Climate change denier and Auckland University geographer Chris de Freitas seems to have fast access to the dialogue pages of the NZ Herald. His latest effort this week is a long ramble ostensibly around the possibility of an El Niño this year, but at its centre contains a nasty slur on the honesty of climate scientists. He confuses, presumably deliberately, predictions of a weather event in the short term with the longer term predictions of climate change.
The short term prediction relates to the possibility of an El Niño event this year. He claims NIWA’s reported 50% chance of an El Niño is not a prediction at all, but more akin to tossing a coin. This observation doesn’t stand up. NIWA doesn’t say every year that there’s a 50% chance of an El Niño. They were drawing attention to current developments which point in the direction of an El Niño.
Nevertheless de Freitas presumably sees his observation as a useful build-up to his planned attack. His next step is to comment on how incredibly complex climate systems are, and to quote no less an authority than Albert Einstein who said of the weather that prediction for even a few days ahead is impossible. Incidentally I’ve never seen a climate scientist claiming to predict the weather next week. But in de Freitas’ mind this leads to a climax:
The problem is complicated by the fact that the public usually fear the worst, and fear sells. So, if the period for which the prediction is made is beyond the end of the climate scientist’s lifetime, such as with long-term predictions of human-caused climate change, or “global warming”, any scary prediction will attract attention and hopefully also research funds or job promotion.
There follows a comment which perhaps is intended to qualify, but is vague and undeveloped and certainly does not undo the damaging assertion which precedes it:
Many experts passionately declare they believe future climate will be dramatically different due to human action. However, the challenge in climate science is correctly attributing cause.
He then returns to El Niño and after some reflection on how difficult it is to predict El Niño events advises preparedness to adapt to drought and flood. Without any recognition of irony he concludes:
The emphasis needs to be on dealing with the social, political and economic impediments that prevent effective flood-risk or drought-risk reduction.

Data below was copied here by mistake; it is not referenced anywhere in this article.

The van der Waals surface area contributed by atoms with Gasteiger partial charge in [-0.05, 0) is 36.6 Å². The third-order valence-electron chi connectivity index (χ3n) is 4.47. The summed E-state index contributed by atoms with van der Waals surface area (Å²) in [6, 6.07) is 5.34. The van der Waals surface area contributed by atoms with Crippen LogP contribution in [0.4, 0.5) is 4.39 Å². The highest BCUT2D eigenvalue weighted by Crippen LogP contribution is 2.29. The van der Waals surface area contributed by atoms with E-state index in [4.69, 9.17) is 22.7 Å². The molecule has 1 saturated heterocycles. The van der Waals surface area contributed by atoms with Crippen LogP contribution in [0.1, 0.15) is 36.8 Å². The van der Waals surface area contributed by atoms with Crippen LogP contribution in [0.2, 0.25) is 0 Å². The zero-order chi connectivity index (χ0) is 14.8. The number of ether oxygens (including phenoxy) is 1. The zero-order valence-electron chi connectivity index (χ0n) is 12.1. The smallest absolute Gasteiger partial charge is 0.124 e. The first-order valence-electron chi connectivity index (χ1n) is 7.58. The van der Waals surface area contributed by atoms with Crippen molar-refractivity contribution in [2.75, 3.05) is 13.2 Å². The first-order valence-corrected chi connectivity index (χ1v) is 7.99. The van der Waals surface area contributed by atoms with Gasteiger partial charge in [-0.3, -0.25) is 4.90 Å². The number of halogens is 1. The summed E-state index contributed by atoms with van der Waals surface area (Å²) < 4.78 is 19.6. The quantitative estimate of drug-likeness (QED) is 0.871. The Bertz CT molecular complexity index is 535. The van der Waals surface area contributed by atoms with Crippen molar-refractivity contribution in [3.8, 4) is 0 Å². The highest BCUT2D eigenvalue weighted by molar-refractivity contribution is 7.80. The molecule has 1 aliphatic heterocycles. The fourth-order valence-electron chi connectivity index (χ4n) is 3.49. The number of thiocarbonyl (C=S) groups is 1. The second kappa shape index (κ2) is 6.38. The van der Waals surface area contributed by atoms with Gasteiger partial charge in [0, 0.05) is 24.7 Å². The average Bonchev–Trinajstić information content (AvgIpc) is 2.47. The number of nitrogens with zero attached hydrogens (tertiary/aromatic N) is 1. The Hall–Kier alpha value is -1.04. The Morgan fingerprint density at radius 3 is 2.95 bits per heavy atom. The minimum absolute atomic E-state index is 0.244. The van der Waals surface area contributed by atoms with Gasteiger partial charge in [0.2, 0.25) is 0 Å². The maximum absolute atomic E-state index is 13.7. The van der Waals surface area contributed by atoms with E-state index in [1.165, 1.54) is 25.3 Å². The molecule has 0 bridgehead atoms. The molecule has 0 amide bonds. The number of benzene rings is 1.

The Herald has hosted a sloppy article which despicably insinuates that climate scientists are deliberately overstating the risks of climate change in order to attract attention and increase their funding and job prospects. It’s a familiar claim in the denial industry, but surely not one that our leading newspaper should allow in the face of the overwhelming scientific judgment that the the findings of climate science are authentic.
I can think of no journalistic standard to justify opening a responsible newspaper’s opinion pages to a propagandistic accusation which casually defames the integrity of thousands of climate scientists.
Gareth adds: NIWA’s stated probability of an El Niño event looks conservative, as the Herald article to which de Freitas responds points out. For a regularly updated outlook, I recommend the Australian Bureau of Meteorology’s web site here. BOM’s current expectation (issued on April 22nd) notes:
The likelihood of El Niño remains high, with all climate models surveyed by the Bureau now indicating El Niño is likely to occur in 2014. Six of the seven models suggest El Niño thresholds may be exceeded as early as July.
Kevin Trenberth, in a video interview with Peter Sinclair, suggests that the only question now left to answer is how big the coming El Niño event will be. Skeptical Science looks at that question here, and NIWA has a useful explanation of what impacts El Niño events are likely to have on weather in New Zealand.
El Niño events are also associated with spikes in global temperature as ocean heat is released to the atmosphere and heat transfer to the deep ocean is slowed. The earlier this event gets going, the bigger the impact on this year’s temperatures will be, but it is likely that the biggest impact on global average temperature will be in 2015. Joe Romm has more on that at Climate Progress.